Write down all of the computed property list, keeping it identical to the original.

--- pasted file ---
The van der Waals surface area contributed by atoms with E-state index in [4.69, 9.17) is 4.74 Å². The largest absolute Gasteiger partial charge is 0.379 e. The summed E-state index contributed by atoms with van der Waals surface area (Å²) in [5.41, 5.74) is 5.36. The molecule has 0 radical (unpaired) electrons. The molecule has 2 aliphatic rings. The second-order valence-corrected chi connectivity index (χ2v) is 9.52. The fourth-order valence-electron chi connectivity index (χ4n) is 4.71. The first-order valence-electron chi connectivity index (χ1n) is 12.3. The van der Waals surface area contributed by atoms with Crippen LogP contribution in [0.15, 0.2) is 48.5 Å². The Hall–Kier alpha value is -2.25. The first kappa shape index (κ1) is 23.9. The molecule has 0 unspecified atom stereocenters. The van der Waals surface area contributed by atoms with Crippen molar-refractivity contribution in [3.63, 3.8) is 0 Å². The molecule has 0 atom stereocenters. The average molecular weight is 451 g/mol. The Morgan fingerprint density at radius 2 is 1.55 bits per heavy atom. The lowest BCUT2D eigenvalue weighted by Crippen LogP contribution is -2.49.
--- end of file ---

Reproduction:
The van der Waals surface area contributed by atoms with E-state index in [4.69, 9.17) is 4.74 Å². The largest absolute Gasteiger partial charge is 0.379 e. The summed E-state index contributed by atoms with van der Waals surface area (Å²) in [5.41, 5.74) is 5.36. The molecule has 0 radical (unpaired) electrons. The molecule has 2 aliphatic rings. The second-order valence-corrected chi connectivity index (χ2v) is 9.52. The fourth-order valence-electron chi connectivity index (χ4n) is 4.71. The first-order valence-electron chi connectivity index (χ1n) is 12.3. The van der Waals surface area contributed by atoms with Crippen LogP contribution in [0.15, 0.2) is 48.5 Å². The Hall–Kier alpha value is -2.25. The first kappa shape index (κ1) is 23.9. The molecule has 0 unspecified atom stereocenters. The van der Waals surface area contributed by atoms with Crippen molar-refractivity contribution in [3.63, 3.8) is 0 Å². The molecule has 0 atom stereocenters. The average molecular weight is 451 g/mol. The Morgan fingerprint density at radius 2 is 1.55 bits per heavy atom. The lowest BCUT2D eigenvalue weighted by Crippen LogP contribution is -2.49.